At the end of 2006, total system loans and deposits were roughly in balance at 100.15%. Small banks reported a similar ratio, while large banking institutions reported a ratio exceeding 105%. Both cohorts experienced faster loan than deposit growth across 2007 into 2008, with the large banks' ratio peaking at roughly 112% at the end of May 2008, while the ratio at the small banks peaked at 106% at the end of August of the same year. The recession that followed the collapse of the housing market in late 2008 sharply squeezed loan demand, while the Fed's QE program flooded the banking system with liquidity. The gross loans to deposits ratio for the system consequently shrank to a trough level just below 75% in early 2014, and while the ratio at the large banks has broadly stabilized around 72%, the total system loans to deposits ratio has increased to roughly 84%. The increase has been driven by loan growth at small banks, where gross outstanding loan balances have increased by 55% vs. 31% at large institutions. The loans to deposits ratio at small banks remains visibly lower - and healthier - currently than at the end of 2006 despite the increase in the ratio. In aggregate, the system had a surplus of deposits relative to loans of approximately $2.5 trillion at the end of May 2018, of which $2 trillion was held by large banks.

In addition to an ample supply of available deposits to fund loans, the Fed's QE program has left the banking system in possession of an unprecedented hoard of cash - either held on-balance sheet or on deposit with the Fed or other commercial banks - that exceeded $1.3 trillion at the end of May 2018. While large banks hold the majority of the cash (78%), small banks have managed to mushroom their holdings by roughly 267% since the end of 2006 as illustrated in the following chart.

Cash Held On-Balance Sheet and on Deposit with Central & Commercial Banks (In Millions)

Source Data: Federal Reserve

Finally, the deposit surplus referenced above has not simply been sitting idle in bank vaults over the last several years. Regulations addressing capital, asset risk-weightings and liquidity that have come on-line since 2009 have driven increased investment in U.S. Treasury and agency obligations, approximately three-quarters of which are held by large banks. When layered on top of cash assets, total available liquid assets in the system approach $3.7 trillion and are roughly equivalent to 22% of total system assets. By contrast, at the end of July 2009 (the first period in which small bank Treasury and agency securities holdings were reported by the Fed) total liquid assets totaled $1.9 trillion and accounted for 16% of total system assets. See the following chart for details.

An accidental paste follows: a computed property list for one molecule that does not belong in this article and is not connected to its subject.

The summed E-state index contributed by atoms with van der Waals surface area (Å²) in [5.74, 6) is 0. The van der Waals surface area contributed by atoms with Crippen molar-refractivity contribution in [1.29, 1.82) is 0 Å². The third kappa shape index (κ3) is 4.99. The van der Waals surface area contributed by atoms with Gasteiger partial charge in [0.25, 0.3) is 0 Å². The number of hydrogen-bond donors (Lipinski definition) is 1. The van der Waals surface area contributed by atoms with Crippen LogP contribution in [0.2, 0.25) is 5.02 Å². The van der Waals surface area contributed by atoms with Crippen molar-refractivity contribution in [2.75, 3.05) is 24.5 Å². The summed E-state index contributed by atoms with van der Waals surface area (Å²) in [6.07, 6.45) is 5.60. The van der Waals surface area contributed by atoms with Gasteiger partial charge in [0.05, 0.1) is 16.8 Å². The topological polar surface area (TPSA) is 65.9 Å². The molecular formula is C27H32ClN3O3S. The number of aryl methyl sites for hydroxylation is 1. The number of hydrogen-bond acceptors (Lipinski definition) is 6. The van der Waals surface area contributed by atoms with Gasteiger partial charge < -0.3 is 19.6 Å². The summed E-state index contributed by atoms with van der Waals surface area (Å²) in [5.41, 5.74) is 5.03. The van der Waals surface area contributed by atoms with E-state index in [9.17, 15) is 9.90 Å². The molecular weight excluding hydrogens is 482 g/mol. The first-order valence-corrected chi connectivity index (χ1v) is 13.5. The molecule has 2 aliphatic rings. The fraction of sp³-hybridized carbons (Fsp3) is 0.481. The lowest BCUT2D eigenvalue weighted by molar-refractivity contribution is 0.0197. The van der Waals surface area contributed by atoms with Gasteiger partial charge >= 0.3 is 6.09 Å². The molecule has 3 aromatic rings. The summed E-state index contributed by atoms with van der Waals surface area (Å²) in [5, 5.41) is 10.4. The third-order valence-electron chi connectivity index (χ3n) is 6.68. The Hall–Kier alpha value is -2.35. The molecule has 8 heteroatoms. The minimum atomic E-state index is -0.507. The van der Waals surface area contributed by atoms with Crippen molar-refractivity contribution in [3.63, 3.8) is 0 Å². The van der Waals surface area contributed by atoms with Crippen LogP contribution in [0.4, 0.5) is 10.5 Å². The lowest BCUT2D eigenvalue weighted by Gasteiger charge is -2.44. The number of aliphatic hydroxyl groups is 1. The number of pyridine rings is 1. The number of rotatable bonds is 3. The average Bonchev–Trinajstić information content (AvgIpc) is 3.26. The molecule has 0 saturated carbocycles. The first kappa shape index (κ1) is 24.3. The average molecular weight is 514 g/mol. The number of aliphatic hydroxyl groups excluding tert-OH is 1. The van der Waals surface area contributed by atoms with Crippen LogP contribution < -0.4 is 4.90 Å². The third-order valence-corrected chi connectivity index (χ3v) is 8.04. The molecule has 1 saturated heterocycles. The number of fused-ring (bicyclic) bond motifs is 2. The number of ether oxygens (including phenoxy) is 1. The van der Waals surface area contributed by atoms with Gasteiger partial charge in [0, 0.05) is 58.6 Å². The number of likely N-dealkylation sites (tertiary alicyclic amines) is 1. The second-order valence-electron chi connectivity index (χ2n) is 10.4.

Cash Plus Treasury & Agency Securities (In Millions)

Source Data: Federal Reserve

While we continue to maintain a positive outlook on the domestic banking sector over the foreseeable horizon, we are also cognizant that pressures on deposit funding levels and costs will eventually emerge as the Fed's tightening cycle matures. Those pressures, however, will impact the smallest banks well before they become problematic for the banks in our investable universe, as financial intermediation is ultimately a commodity business and those institutions that can most efficiently source the required raw material (i.e. cash) enjoy a distinct competitive advantage. Our current coverage of domestic banks consists of roughly 20 institutions, the smallest of which ranks 33rd in the system by total assets and operates a network of roughly 440 branches spanning five states. Ultimately observing the experience of smaller institutions caught within the deposit deficit / asset yield vice should provide sufficient visibility of any emerging deposit attrition well before any potential impact to our investable universe.